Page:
In terms of design, all tool changers are pretty much the same. A robot, or "master," side is attached to the robotic arm, which mates, or attaches, to a tool-side piece, which is, in turn, attached to the end effector. Locking mechanisms generally rely on a pneumatically driven piston that forces a set of steel balls into a groove in the tool-side piece, locking it in place and clamping the two pieces together. Different fail-safe mechanisms rely on springs, or piston and groove geometry to ensure the robot- and tool-side pieces do not come apart in the event of lost air pressure.

When selecting a tool changer, it's vital to select a piece of equipment that can handle the loads to which it will be subjected. In particular, this means calculating the maximum moment load so a tool changer can resist twisting forces without excessive gapping, or wobbling. At the low end of the scale, this can mean a payload rating of less than 20 pounds and a moment capacity of 150 in.-lb. At the top end, there are grippers with payload ratings of over 1,000 pounds with maximum moments as high as 15,000 in.-lb.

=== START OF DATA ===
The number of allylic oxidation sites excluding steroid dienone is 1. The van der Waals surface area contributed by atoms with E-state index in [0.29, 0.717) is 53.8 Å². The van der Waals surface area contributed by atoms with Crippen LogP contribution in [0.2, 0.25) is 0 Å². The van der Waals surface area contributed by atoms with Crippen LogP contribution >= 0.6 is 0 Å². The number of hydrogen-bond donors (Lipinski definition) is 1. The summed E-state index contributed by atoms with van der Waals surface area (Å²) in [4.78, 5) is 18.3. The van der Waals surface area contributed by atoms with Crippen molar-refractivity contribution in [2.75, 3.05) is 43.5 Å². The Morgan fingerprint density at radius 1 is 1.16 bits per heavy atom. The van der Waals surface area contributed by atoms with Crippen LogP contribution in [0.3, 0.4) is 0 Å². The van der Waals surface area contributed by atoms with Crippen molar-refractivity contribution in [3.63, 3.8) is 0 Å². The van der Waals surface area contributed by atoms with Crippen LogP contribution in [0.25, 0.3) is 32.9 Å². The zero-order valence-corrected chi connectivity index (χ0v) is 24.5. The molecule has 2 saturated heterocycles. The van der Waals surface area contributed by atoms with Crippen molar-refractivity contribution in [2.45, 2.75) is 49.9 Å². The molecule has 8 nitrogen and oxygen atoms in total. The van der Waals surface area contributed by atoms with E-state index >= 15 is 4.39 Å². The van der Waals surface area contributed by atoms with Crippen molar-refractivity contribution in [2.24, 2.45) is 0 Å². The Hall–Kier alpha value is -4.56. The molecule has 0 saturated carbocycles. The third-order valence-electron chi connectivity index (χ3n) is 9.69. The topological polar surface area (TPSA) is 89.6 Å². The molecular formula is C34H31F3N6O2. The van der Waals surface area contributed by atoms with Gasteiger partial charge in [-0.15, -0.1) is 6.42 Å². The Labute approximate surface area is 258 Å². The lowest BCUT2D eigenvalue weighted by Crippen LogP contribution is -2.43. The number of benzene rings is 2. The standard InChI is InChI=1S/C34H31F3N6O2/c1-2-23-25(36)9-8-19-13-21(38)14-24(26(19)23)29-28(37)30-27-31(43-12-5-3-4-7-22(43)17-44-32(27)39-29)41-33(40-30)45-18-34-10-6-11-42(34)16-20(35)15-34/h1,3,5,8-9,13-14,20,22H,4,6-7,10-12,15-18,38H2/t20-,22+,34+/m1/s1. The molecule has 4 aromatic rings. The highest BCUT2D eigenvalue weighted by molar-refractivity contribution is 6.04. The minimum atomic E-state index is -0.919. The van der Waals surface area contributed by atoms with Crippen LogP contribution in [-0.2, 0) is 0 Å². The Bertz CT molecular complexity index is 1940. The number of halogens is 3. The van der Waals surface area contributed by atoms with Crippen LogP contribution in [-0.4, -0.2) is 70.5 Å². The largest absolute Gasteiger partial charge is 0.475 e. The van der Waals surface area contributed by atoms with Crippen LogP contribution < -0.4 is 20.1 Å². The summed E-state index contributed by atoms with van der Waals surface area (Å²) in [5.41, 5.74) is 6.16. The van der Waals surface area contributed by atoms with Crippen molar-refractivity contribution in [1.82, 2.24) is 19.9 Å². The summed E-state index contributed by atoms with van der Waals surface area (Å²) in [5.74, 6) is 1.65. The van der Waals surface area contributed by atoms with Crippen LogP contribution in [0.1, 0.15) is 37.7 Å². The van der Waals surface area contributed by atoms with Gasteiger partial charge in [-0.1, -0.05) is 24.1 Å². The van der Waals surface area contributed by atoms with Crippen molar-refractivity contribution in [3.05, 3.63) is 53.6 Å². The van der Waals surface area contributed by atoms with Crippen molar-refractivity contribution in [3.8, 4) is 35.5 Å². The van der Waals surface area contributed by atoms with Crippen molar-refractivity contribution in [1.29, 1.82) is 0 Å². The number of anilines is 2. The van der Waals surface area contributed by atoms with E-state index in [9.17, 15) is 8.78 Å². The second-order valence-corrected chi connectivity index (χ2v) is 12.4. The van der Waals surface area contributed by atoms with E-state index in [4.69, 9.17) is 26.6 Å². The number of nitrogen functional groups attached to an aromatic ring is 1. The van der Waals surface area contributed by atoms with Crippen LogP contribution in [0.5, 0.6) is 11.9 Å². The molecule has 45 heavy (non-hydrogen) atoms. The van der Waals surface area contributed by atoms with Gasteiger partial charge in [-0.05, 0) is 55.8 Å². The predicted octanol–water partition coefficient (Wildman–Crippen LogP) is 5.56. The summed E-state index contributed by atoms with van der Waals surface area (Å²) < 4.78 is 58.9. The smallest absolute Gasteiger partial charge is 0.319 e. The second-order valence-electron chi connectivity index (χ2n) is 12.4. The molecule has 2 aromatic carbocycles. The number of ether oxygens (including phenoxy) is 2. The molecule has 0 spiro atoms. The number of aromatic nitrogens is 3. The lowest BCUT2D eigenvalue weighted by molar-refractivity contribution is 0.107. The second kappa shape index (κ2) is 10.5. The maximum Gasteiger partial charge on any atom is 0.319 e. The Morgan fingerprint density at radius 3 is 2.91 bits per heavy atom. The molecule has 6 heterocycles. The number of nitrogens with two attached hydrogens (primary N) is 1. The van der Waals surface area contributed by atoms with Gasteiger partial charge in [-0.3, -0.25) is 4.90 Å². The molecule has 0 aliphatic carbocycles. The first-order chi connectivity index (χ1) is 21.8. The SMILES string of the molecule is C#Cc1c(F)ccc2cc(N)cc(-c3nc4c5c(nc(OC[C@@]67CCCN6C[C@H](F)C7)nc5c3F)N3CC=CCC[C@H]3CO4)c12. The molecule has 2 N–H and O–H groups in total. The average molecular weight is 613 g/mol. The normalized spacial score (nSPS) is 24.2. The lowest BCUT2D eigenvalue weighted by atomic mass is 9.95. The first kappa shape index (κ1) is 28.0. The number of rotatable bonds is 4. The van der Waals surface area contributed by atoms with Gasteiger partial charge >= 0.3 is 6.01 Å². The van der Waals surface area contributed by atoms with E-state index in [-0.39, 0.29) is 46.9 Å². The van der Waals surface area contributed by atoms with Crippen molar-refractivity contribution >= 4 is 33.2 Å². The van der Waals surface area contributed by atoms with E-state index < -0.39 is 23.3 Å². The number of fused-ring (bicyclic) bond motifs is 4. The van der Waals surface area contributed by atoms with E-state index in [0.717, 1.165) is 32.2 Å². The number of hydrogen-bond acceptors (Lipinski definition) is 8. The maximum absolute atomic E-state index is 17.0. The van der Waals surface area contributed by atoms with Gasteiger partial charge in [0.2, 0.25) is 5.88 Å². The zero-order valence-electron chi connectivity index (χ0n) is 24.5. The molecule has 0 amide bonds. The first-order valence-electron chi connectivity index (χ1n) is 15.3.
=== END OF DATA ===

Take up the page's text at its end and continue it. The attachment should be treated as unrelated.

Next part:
When reviewing these capacities, it's important to look closely at how different suppliers rate their equipment in terms of payloads and locking strength. According to Little, manufacturers will rate their equipment according to different standards. As a result, two tool changers with the same rating may, in fact, offer markedly different performance. "Look carefully at rated payload. There is no industry standard that is being followed," he warns. "Find the factor of safety."

In terms of utilities, one of the beauties of today's tool changers is their ability to quickly connect and disconnect the air, electricity or I/O required by the end effectors to which they are attached. In the past, these capacities would be part and parcel of the actual tool changer. Today, though, suppliers are taking a modular approach, in which a manufacturer buys a tool changer equipped with a basic number of pneumatic and electrical ports and then customizes that changer with add-on modules for specific applications.

Finally, for those who don't feel the need for fully automated tool changers, there are perfectly serviceable manual versions that offer cost savings, with equivalent performance once an effector is attached.

For example, SAS Automation Ltd. (Xenia, OH) offers the SWM quick-changing mounting chuck in a number of sizes, complete with quick-disconnect pneumatic connection. When using the system, end effectors can be safely and reliably changed in just a few minutes time.

Similarly, Schunk Inc. (Morrisville, NC) not only manufactures the SWS line of automatic modular tool changers-which includes true behemoths for heavy handling and welding tasks-it also offers the HWS line of manual tool changers. These changers employ an integrated, curved lever, which turns a half-round pin that locks or releases the tool-side plate, and cost less than half as much as their automated counterparts.